Which makes each party’s proportion of seats reflect their portion of votes:

Party Total MMP Seats % of Elected Seats % of MMP Seats % of National Vote
Bloc Québecois 25 1.3% 6.0% 6.0%
Conservative 167 54.2% 39.6% 39.6%
Green 17 0.3% 3.9% 4.1%
Liberal 80 11.0% 18.9% 19.1%
New Democrat 129 33.1% 30.6% 30.9%

The proportions don’t match exactly because of the roughly 0.7% of votes that went to an array of smaller parties that wouldn’t have been elected under any democratic system, but otherwise the parties’ seats in the House of Commons represent the voters who voted for them. Sure, it sounds complicated, but the short version is that the people of Canada get the government that they vote for, and when it comes to the party totals in Parliament, everyone’s vote is equal right across the country. And the actual process is no more complicated for voters than our current system.

About Greg Burrell

Greg is an accountant, cyclist and political observer living in Toronto, Canada with too many cats.
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  • Cmstlist

    Not such a fan of this approach to MMP which would require a massive increase in the number of MPs. Also to respect the Constitutional guarantees of seat counts, the at large members would still have to come from the provinces within the prescribed seat allotment formula.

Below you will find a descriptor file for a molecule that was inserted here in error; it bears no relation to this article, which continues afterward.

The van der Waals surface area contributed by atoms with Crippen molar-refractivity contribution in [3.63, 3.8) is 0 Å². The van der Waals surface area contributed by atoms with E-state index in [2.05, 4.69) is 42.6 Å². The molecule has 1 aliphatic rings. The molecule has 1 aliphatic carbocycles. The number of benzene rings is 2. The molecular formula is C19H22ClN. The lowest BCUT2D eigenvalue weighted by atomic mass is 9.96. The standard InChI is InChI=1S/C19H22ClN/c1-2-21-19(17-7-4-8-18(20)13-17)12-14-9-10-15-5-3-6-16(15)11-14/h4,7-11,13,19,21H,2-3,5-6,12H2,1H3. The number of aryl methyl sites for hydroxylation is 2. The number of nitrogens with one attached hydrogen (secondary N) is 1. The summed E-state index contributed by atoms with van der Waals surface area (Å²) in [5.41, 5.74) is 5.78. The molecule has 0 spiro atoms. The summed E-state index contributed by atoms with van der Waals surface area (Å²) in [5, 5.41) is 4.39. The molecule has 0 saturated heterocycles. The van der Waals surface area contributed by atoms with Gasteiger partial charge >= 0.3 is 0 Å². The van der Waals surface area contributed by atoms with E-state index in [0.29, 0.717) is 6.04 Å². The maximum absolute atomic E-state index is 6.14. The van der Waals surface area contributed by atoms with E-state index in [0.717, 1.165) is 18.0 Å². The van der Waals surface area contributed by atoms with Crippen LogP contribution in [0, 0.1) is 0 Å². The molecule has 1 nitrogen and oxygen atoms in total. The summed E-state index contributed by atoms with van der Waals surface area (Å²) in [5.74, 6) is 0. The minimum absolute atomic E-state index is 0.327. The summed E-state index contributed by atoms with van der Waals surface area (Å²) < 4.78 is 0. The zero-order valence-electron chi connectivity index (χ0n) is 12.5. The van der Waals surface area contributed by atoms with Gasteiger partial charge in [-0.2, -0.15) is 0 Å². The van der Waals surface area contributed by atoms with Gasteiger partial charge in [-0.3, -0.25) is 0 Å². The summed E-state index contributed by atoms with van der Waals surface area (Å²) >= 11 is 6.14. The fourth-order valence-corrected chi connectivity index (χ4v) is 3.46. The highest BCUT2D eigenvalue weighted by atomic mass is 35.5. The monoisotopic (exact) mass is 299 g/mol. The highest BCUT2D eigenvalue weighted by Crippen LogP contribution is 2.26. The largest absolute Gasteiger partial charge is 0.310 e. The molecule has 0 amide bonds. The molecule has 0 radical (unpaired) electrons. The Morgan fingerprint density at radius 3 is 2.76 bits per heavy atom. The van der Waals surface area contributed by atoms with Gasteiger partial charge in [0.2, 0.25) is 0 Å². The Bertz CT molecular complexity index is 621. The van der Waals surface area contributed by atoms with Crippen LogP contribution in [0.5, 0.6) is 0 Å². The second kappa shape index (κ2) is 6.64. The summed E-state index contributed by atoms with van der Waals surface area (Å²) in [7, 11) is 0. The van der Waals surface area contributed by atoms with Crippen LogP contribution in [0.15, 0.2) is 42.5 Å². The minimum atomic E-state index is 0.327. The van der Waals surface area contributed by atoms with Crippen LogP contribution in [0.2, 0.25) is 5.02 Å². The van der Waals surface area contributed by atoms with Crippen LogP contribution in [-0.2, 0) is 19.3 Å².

A compromise perhaps would be to enact MMP on a per-province basis, and keep the total seats equal to or only slightly greater than today. For example maybe 60 of Quebec’s seats would be geographic constituencies, and 15 would be proportionality top up seats. Ridings would end up somewhat larger too. This would however mean that smaller provinces only get one or two adjustment seats, and the national total would be more proportional than FPTP but not completely. But that’s the type of compromise that still has to be made due to the nature of Confederation.

    • Thanks for your comment! I thought about this when I was doing the math – this is the lowest number of additional seats that balances the Conservatives’ proportion. The only way I can think of to offset that is to make the elected ridings larger, then fewer seats would need to be balanced.